After half a decade of stagnation in mobile phone software, Apple changed everything with the Iphone and the App Store. By contrast Nokia's Ovi store looks like the sort of knock-off you would find being flogged down the local market. It might well do the same job as the App Store but its accessibility is a world away from the simplicity of either the App Store or the Android Market.
With developers unsure whether Nokia's devices will run Symbian or Meego, why should they bother grappling with two different software development kits to appear on devices that are being made by a company that is dying on its feet. Some clear leadership is required and Kallasvuo's recent comments only serve to muddy the waters.
The recent dismal financial figures are a wake-up call for the firm. In six months' time come Mobile World Congress (MWC), it needs to tip up with a bunch of phones that not only look the part, but have Meego running on them. It needs to rally developers to its cause and show that their efforts will be profitable for both Nokia and themselves. All this will have to occur against the backdrop of growing competition.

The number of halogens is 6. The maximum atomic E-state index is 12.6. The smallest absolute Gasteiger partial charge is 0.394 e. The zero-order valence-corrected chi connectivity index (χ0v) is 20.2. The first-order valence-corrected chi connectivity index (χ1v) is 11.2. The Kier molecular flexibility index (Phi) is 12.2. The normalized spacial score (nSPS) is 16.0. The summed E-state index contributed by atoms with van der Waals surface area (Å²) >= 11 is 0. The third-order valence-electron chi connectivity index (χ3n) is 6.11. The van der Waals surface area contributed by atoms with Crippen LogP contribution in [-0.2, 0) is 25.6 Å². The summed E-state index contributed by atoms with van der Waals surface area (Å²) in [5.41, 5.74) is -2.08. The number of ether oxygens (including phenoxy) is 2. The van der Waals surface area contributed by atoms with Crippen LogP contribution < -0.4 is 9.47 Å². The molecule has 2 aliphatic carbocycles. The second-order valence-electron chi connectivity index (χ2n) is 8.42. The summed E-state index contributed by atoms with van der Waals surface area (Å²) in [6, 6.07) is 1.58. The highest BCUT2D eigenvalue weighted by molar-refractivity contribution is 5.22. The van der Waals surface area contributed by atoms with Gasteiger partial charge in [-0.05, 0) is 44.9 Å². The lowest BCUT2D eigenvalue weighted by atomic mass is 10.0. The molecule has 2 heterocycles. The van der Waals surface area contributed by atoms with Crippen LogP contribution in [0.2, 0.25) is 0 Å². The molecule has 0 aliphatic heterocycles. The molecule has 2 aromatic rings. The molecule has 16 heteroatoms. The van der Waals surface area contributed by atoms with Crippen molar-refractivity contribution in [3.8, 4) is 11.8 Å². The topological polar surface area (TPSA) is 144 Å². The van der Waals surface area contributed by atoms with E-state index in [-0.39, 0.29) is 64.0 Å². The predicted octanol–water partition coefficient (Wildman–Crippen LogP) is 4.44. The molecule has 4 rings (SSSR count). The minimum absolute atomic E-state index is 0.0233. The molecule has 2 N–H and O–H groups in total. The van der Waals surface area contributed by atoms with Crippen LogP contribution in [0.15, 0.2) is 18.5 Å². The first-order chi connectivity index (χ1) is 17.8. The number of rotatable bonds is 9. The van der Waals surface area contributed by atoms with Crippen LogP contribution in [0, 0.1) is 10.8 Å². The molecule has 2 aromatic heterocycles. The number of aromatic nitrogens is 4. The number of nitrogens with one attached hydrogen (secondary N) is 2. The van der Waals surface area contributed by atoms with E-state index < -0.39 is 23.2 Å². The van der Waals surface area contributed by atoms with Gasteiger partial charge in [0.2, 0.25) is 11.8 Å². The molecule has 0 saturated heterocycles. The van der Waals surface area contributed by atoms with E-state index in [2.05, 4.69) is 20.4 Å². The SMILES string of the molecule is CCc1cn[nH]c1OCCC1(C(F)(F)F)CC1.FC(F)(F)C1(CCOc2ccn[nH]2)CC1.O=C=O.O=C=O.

By MWC 2011, Microsoft will have played its ace in the smartphone market with Windows Phone 7, Apple presumably will have fixed the numerous problems with the Iphone 4, not that they have hindered sales thus far, and the number of phones running Android will have grown, again. Even ignoring Research In Motion (RIM), the market is getting over populated and Nokia simply cannot be peddling a confusing range of phones any longer.
Nokia needs to make a firm decision on which operating system its phones will run. It needs to communicate with developers, convincing them that developing for its devices isn't a waste of time. Above all, Nokia needs to take software seriously, because if it doesn't, other handset manufacturers will be happy to take its place. µ